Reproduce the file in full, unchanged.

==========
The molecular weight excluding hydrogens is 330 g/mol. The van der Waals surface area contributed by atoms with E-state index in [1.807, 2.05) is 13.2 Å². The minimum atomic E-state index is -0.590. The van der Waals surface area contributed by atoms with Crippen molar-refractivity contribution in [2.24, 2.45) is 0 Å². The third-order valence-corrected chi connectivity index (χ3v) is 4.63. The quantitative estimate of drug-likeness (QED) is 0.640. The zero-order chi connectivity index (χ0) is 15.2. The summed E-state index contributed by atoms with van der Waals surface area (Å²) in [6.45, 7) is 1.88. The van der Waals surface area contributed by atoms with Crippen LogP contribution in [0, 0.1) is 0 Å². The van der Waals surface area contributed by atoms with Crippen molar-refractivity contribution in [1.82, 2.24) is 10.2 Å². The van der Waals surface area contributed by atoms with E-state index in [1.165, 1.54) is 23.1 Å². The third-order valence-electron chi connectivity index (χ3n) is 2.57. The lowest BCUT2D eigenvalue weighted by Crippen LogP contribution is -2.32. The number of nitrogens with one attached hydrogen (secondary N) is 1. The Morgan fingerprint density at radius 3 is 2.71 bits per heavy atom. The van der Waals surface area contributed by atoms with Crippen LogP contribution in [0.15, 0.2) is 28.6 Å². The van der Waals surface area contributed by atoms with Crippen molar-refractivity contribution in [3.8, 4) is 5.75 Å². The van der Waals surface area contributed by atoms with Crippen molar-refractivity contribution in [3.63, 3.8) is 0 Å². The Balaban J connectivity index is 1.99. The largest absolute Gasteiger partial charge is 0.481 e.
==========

The molecular weight excluding hydrogens is 330 g/mol. The van der Waals surface area contributed by atoms with E-state index in [1.807, 2.05) is 13.2 Å². The minimum atomic E-state index is -0.590. The van der Waals surface area contributed by atoms with Crippen molar-refractivity contribution in [2.24, 2.45) is 0 Å². The third-order valence-corrected chi connectivity index (χ3v) is 4.63. The quantitative estimate of drug-likeness (QED) is 0.640. The zero-order chi connectivity index (χ0) is 15.2. The summed E-state index contributed by atoms with van der Waals surface area (Å²) in [6.45, 7) is 1.88. The van der Waals surface area contributed by atoms with Crippen LogP contribution in [0, 0.1) is 0 Å². The van der Waals surface area contributed by atoms with Crippen molar-refractivity contribution in [1.82, 2.24) is 10.2 Å². The van der Waals surface area contributed by atoms with E-state index in [1.165, 1.54) is 23.1 Å². The third-order valence-electron chi connectivity index (χ3n) is 2.57. The lowest BCUT2D eigenvalue weighted by Crippen LogP contribution is -2.32. The number of nitrogens with one attached hydrogen (secondary N) is 1. The Morgan fingerprint density at radius 3 is 2.71 bits per heavy atom. The van der Waals surface area contributed by atoms with Crippen LogP contribution in [0.15, 0.2) is 28.6 Å². The van der Waals surface area contributed by atoms with Crippen molar-refractivity contribution in [3.8, 4) is 5.75 Å². The van der Waals surface area contributed by atoms with Crippen molar-refractivity contribution in [3.63, 3.8) is 0 Å². The Balaban J connectivity index is 1.99. The largest absolute Gasteiger partial charge is 0.481 e.